And then there was Q*Bert for Gameboy, and Q*Bert 3 for Super Nintendo, both released in 1992. Q*Bert only need move from block to block in a generally diagonal manner. He changes block colors simply by touching blocks, and his only “offensive option” is baiting a malevolent snake into a bottomless pit. Q*Bert does not have a bonus jump, six punch buttons, or other abilities. Q*Bert simply hops. Sometimes there are a variety of new colors and backgrounds, though. You know, at least on the system that has color.

Let’s hop forward seven years. By the time 1999 rolled around, the “mascot wars” of the previous console generation had concluded, and newcomer Sony was riding high with the Playstation and the serious, cinematic Final Fantasy franchise. This was the year we were finally going to see the sequel to Final Fantasy 7, Final Fantasy: Whatever, and it pushed the boundaries for what was expected of the JRPG genre. Have you ever heard of Triple Triad? Guardian Forces? Dog Missiles? If you haven’t, don’t worry about it, it was all only around for one game, but it did establish that you could have complicated battle systems that were only relevant for one title. Fight, magic, item wasn’t the only fish in the sea, anymore, let’s get ready to get some gambits up in here!

Go QBert!This was also a time when gaming was getting more serious… but “serious” as more of a teenager’s definition. Tony Hawk’s Pro Skater allowed a “real human” avatar to perform intricate skateboarding tricks in a universe that apparently had unlimited and instant healthcare. Silent Hill allowed a player to explore the depths of the human psyche in a world that was going to be complete in a few years with the introduction of a certain pyramid headed fellow that really knew how to swing around half a pair of scissors. Or maybe you just wanted to be the Driver, and cruise around realistic (enough) cities? In a way, these games were just as big on the fantasy as Mario (no, you cannot drive a car into a building in reality and continue to have a good time), but they were a lot more “real” than anything Pitfall Harry ever did.

And if you wanted some fantasy, don’t worry, you still had the likes of Ape Escape or Donkey Kong 64 to hold you over. DK64 saw the collectathon at its most… collecty, and showcased all the different ways Kongs can run, jump, and shoot on their way to an ultimate goal of wringing out 12,000,000 (monotonous) hours of gameplay. And Ape Escape was no simple monkey game, it was a sneak and capture event closer to Metal Gear than Donkey Kong. Even visually “childish” games in 1999 weren’t so simple.

And then there was Q*Bert for Playstation. Q*Bert only need move from block to block in a generally diagonal manner. He changes block colors simply by touching blocks, and his only “offensive option” is baiting a malevolent snake into a bottomless pit. Q*Bert does not have a bonus jump, “punch”, or other abilities. Q*Bert simply hops. This time there was an adventure mode, but that was just an excuse to stick cinema scenes on either side of a world. Everything else was just Q*Bert hops.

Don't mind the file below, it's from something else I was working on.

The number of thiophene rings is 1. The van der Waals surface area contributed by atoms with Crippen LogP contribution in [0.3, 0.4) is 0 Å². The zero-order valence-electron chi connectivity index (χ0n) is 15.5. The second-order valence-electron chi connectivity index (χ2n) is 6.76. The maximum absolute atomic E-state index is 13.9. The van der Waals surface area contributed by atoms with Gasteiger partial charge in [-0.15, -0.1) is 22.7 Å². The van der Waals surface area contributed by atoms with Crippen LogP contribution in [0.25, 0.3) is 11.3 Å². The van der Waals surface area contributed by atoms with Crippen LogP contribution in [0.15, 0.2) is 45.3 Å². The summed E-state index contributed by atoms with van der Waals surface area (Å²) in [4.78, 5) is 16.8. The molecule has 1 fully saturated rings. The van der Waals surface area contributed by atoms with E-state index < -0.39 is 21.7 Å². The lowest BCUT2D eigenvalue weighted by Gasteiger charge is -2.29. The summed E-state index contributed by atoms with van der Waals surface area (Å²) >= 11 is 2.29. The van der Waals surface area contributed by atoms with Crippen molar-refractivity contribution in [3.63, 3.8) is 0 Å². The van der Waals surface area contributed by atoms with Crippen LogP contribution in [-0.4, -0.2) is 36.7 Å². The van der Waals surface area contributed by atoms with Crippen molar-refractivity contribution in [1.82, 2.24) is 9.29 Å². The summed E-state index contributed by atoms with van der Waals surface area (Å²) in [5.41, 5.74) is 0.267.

BERT!The following five years allowed for a number of innovations in gaming. In 2004 we saw Grand Theft Auto: San Andreas, which was the first Grand Theft Auto to feature extensive customization to its grand, open world. It also had planes, bazookas, and the opportunity for your C.J. to cosplay as The Notorious B.I.G. for the entire adventure. It is arguable that this Grand Theft Auto went too far into the whacky territory after its sequels eventually tried to rein everything back in with sad Russians in GTA4 and sad dads in GTA5, but the Saints Row franchise carried that whacky football straight to the end zone. Gaming had started goofy, become serious, and then migrated back to goofy all over again.

And speaking of marginally goofy, this was the year we saw Fable, which touted a rich morality system and a story that was different every time you played it. Did that actually happen? Well, not really, but it did seemingly start the trend of games that bet their whole asses on save baby/eat baby morality. It was no longer enough to run, jump, and punch; now you had to determine whether or not you were doing all those things while simultaneously becoming Mecha Hitler. Or Mecha Mother Theresa? You’ve got choices!

But on the simpler side of things, there was Katamari Damacy. This straightforward little game featured a protagonist that could only roll around a ball, but that ball could grow from the size of a paperclip to roughly the girth of a galaxy. And, more importantly than the gameplay, it was released for a whole $20, kickstarting the (now standard) belief that not every videogame had to be a AAA, 40 hour feature. Before internet connections fully graduated from 56K, Katamari Damacy showed us a glimpse of the future of downloadable titles.